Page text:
Item: In April, Lamborghini spirited a delegation of visiting journalists away from the New York Automobile Show at the Javits Convention Center to a private room at the Chelsea Piers.
Attendees, myself included, were required to sign forms (of questionable legal moment, in my professional opinion), embargoing them from sharing anything they were about to see for over a month. Then there was much waiting around before finally we were ushered into a dark room, where a large odd-shaped box was, and an interminable number of moments later, opened to reveal a large, odd-shaped Lamborgini.
Another ungainly SUV concept sure to go into production; it has since been named Urus. It drew not gasps like the Bentley but largely stunned quiet, with several of the assembled silently mouthing words like “Why?” and “WTF?” over and over, as you might when confronted with senseless destruction; in this case, the imminent ruination of the Lamborghini brand, built up haphazardly but genuinely for more than forty years before being sacrificed to the gods of cost accounting.
Aside from being overlarge, silly and overpriced (expect a price tag in the mid-$200,000’s), the common thread between the Bentley and the even more shameful Lamborghini SUV is their overlord, Volkswagen, parent corporation of both the formerly British and formerly Italian firms, and supplier of their SUV’s innards, shared with the Cayenne, VW’s own Touareg and Audi’s Q7.
Volkswagen is engaged in a multi-year campaign to become the world’s biggest automaker, and lately it’s stepped up efforts to squeeze every short-term advantage from its copious assemblage of luxury brands, as soon as possible. Having struck upon the insight that if the pricetag is high enough and the vehicle outlandish looking enough, luxury buyers can easily be persuaded to ride high in the sky, and they’re letting it rip. Lamborghini, if things go according to schedule, will triple its annual sales to 4500 a year. A three-hundred-percent sales spike more or less overnight, two-thirds of brand sales now expected to come from an SUV.
You could argue that Lamborghini’s going back to its roots, as founder Feruccio Lamborghini made tractors first. But you’d be on firmer ground arguing that VW is cashing in on these vaunted brands without regard to what it will do to their essence and exclusivity, both of which can now be placed in the presumptively debased category.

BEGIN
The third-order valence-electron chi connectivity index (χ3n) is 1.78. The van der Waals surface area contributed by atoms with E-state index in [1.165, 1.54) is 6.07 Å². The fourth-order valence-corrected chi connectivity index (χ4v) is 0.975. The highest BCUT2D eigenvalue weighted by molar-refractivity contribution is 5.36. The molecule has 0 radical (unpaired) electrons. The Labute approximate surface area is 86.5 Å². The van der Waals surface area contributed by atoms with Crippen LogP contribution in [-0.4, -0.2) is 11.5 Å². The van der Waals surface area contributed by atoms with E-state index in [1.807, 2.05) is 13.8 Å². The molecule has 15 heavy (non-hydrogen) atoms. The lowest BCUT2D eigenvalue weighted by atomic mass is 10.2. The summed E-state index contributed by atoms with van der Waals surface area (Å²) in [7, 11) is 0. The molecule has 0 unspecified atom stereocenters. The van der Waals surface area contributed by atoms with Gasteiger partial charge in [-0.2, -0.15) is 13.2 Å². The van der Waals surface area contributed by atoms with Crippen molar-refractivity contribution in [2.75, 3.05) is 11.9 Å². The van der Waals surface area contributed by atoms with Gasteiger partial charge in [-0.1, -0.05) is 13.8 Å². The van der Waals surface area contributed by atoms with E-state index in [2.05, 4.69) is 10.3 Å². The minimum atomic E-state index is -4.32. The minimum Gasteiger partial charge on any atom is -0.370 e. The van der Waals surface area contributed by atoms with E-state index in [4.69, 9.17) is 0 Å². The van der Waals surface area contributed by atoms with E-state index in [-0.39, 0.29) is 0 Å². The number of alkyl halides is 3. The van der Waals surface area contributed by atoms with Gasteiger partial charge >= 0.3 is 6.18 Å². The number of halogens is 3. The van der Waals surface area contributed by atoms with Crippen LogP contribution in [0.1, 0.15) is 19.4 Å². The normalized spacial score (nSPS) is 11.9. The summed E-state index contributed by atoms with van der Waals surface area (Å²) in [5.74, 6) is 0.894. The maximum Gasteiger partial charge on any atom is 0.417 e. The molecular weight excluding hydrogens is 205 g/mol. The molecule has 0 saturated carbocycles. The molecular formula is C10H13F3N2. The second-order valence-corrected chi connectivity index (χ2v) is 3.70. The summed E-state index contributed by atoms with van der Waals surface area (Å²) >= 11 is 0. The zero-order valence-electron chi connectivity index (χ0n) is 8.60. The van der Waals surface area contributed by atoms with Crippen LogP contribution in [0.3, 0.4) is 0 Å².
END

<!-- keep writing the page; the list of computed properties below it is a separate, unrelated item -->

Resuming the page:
Indeed, VW’s role in accelerating this trend of brand inflation, not to overlook its German competitors, BMW and Mercedes, is central.
It wasn’t like there weren’t early warning signals that good taste was going on an extended holiday – the automotive taste barometer had been below sea level for years. If anything, the economic collapse of 2007 held out hope that some of the worst excesses would be gone for good. After a very-bad-for-automotive-design 1980s, with some truly tacky memories, the rise of the SUV in the 1990s was epic, explosive and like the tail-finned dinosaurs of the 1950s impossible to forget.
In the post 9/11-period, the continued ascent of luxuriantly priced Cadillac Escalade and Lincoln Navigator SUVs was a sight to behold. Loathsome in so many ways, yet wildly successful as many Americans found congenial the idea of combining an ass-kicking truck "pose" with snob appeal sold by the pound. The emergence of high-end SUVs from even more unlikely makers of fine automobiles such as Porsche (Cayenne, 2003) and Audi (Q7, 2007), followed soon after, striking terror in the heart of responsible automobilists, especially those of an enthusiastic bent, and with good reason. Lo and behold, they (particularly the Porsche) sold well, in spite of a certain inherent, well, grossness.
And now every remaining luxury carmaker in Christendom readies to offer up its own costly exercise in jacked up aggression: its own SUV. To Audi, Volkswagen, Volvo, Porsche, Mercedes, BMW, Lexus, Infiniti and Land Rover, we will add Bentley, Lamborghini and Maserati. And now even Jaguar is making noises about reversing its principled and longstanding refusal to descend into the sport utility fray. It will be among the last to fall but it won’t be the final domino.
That will be Rolls Royce. BMW, its owner, which has a lot to answer for elsewhere in its portfolio for the ever increasing size of most of its models, has demonstrated an impressive and improbable ability to resist the temptation to build the Rolls Royce of sport utility vehicles. The ease with which they might base one on one of their king-sized SUV platforms must tug at BMW’s corporate heartstrings every day. It is an idea most foul. But you know it will sell.